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Genetic and early environmental predictors of adulthood self-reports of trauma

Research output: Contribution to journalArticlepeer-review

Original languageEnglish
Pages (from-to)613-620
Number of pages8
JournalBritish Journal of Psychiatry
Issue number4
Early online date2 Feb 2022
Accepted/In press2 Dec 2021
E-pub ahead of print2 Feb 2022
Published6 Oct 2022

Bibliographical note

Funding Information: TEDS is supported by a programme grant to T.C.E. and G.B. from the UK Medical Research Council (MR/V012878/1 and previously MR/M021475/1). A.D. is part funded by the National Institute for Health Research (NIHR) Biomedical Research Centre at South London and Maudsley NHS Foundation Trust and King's College London. A.J.P. is supported by an ESRC studentship. M.S. and A.R.T.K. are funded by NIHR Maudsley Biomedical Research Centre studentships. J.-B.P. is supported by the Medical Research Foundation 2018 Emerging Leaders 1st Prize in Adolescent Mental Health (MRF-160-0002-ELP-PINGA). J.R.B. is funded by a Wellcome Trust Sir Henry Wellcome fellowship (grant 215917/Z/19/Z). This study represents independent research part funded by the NIHR Maudsley Biomedical Research Centre at South London and Maudsley NHS Foundation Trust and King's College London. The views expressed are those of the author(s) and not necessarily those of the NHS, the NIHR or the Department of Health and Social Care. Publisher Copyright: © 2022 The Author(s). Published by Cambridge University Press on behalf of the Royal College of Psychiatrists.


King's Authors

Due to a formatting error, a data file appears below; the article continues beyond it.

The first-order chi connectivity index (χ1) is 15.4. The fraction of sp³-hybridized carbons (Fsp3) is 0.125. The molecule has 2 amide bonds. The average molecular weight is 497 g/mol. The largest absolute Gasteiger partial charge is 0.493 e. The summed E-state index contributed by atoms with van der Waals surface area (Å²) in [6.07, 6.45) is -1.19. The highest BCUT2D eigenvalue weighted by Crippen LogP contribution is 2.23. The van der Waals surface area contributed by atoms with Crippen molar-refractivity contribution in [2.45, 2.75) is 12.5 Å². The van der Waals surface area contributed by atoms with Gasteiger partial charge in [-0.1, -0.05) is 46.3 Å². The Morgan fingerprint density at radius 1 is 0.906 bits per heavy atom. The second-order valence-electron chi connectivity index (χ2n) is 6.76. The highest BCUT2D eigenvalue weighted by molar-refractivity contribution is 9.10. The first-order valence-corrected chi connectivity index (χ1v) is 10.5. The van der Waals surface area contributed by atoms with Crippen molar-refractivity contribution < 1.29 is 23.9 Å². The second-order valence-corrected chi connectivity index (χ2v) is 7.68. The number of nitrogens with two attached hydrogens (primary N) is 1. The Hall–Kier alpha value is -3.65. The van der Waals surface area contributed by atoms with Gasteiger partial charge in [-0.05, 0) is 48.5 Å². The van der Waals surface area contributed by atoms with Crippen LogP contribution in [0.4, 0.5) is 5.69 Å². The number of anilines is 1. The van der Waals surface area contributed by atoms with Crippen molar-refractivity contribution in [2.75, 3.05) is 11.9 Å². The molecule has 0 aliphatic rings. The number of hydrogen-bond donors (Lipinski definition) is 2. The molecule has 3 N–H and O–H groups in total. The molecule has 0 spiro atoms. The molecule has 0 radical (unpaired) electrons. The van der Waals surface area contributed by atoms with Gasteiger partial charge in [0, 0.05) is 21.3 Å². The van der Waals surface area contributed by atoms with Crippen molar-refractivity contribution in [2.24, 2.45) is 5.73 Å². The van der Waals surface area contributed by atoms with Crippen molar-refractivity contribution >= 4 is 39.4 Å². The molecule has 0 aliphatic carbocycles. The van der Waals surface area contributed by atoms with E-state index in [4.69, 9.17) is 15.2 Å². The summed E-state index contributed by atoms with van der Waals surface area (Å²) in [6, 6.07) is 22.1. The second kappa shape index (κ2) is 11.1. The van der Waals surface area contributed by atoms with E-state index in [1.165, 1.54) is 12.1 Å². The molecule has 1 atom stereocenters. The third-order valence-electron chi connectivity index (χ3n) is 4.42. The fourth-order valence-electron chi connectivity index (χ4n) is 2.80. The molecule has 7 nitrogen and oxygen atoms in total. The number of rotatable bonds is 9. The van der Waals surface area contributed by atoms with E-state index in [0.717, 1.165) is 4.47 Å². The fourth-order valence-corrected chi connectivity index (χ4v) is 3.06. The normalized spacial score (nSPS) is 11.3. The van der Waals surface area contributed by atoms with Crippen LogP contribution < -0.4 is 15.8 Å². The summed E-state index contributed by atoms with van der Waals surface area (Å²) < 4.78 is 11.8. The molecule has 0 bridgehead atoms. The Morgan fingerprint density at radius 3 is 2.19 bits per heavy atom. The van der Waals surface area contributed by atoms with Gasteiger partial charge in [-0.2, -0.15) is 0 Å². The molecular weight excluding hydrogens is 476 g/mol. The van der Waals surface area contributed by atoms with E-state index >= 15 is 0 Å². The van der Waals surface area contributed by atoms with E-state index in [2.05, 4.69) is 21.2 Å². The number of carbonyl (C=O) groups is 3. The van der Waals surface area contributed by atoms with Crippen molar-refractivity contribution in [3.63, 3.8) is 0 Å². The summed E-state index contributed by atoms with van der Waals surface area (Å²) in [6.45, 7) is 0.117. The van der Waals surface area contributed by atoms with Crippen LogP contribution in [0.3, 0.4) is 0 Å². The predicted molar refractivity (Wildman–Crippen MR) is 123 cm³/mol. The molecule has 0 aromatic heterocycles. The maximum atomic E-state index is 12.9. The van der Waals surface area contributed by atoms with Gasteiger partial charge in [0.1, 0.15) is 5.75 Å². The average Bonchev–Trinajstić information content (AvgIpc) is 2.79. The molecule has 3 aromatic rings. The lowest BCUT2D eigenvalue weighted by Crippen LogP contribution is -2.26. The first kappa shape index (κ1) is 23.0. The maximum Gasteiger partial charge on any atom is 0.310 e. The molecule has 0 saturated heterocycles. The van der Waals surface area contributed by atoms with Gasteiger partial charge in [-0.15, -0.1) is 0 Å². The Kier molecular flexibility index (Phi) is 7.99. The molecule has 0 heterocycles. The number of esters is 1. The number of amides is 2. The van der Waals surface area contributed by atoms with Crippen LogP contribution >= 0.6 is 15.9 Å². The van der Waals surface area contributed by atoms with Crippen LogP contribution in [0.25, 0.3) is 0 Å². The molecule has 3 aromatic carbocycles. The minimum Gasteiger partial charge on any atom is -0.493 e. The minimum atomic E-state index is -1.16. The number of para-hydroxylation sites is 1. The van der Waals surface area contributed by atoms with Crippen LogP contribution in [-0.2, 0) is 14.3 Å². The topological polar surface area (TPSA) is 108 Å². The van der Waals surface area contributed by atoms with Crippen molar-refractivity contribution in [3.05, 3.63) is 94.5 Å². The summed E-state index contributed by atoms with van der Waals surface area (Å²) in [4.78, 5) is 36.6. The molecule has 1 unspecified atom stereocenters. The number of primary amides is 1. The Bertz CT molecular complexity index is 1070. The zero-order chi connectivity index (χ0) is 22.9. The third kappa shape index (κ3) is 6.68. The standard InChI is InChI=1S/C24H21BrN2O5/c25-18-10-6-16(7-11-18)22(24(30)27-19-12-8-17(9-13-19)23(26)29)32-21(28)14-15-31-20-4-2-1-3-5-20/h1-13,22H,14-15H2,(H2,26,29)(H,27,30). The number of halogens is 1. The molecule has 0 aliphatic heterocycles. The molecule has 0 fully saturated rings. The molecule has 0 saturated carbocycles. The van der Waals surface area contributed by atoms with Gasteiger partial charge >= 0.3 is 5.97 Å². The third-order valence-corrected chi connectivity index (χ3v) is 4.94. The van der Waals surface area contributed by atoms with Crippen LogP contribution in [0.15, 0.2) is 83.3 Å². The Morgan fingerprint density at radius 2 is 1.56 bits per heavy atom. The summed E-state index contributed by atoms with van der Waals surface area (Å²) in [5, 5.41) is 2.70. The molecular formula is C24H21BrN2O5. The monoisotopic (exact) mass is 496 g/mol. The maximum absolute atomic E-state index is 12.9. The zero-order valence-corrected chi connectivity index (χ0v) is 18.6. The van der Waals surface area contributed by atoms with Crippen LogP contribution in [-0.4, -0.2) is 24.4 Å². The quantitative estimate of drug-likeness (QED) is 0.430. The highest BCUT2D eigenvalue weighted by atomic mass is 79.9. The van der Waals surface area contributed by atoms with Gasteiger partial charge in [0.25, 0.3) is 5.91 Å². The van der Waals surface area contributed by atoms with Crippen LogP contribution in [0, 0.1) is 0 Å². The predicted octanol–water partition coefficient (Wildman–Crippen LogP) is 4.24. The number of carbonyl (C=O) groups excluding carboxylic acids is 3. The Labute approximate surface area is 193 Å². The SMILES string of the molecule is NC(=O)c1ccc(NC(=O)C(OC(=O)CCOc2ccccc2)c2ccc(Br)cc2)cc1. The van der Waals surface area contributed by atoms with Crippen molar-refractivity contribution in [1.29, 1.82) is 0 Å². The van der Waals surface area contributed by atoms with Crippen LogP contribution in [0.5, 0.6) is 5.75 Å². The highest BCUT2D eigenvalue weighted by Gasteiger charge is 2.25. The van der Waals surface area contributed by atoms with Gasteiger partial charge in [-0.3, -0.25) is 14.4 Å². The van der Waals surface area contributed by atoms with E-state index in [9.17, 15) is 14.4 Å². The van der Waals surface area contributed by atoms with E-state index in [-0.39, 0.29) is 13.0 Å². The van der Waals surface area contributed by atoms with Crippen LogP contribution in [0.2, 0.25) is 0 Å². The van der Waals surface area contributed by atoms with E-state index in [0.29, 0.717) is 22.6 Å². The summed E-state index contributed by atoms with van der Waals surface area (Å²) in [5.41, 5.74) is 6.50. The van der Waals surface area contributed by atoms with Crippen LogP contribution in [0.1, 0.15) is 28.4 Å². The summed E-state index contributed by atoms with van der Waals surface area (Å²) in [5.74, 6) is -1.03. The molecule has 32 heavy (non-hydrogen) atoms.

Background Retrospective self-reports of childhood trauma are associated with a greater risk of psychopathology in adulthood than prospective measures of trauma. Heritable reporter characteristics are anticipated to account for part of this association, whereby genetic predisposition to certain traits influences both the likelihood of self-reporting trauma and of developing psychopathology. However, previous research has not considered how gene-environment correlation influences these associations. Aims To investigate reporter characteristics associated with retrospective self-reports of childhood trauma and whether these associations are accounted for by gene-environment correlation. Method In 3963 unrelated individuals from the Twins Early Development Study, we tested whether polygenic scores for 21 psychiatric, cognitive, anthropometric and personality traits were associated with retrospectively self-reported childhood emotional and physical abuse. To assess the presence of gene-environment correlation, we investigated whether these associations remained after controlling for composite scores of environmental adversity across development. Results Retrospectively self-reported childhood trauma was associated with polygenic scores for autism spectrum disorder (ASD), body mass index (BMI), post-traumatic stress disorder (PTSD) and risky behaviours. When composite scores of environmental adversity were controlled for, only associations with the polygenic scores for ASD and PTSD remained significant. Conclusions Genetic predisposition to ASD and PTSD may increase liability to experiencing or interpreting events as traumatic. Associations between genetic predisposition for risky behaviour and BMI with self-reported childhood trauma may reflect gene-environment correlation. Studies of the association between retrospectively self-reported childhood trauma and later-life outcomes should consider that genetically influenced reporter characteristics may confound associations, both directly and through gene-environment correlation.

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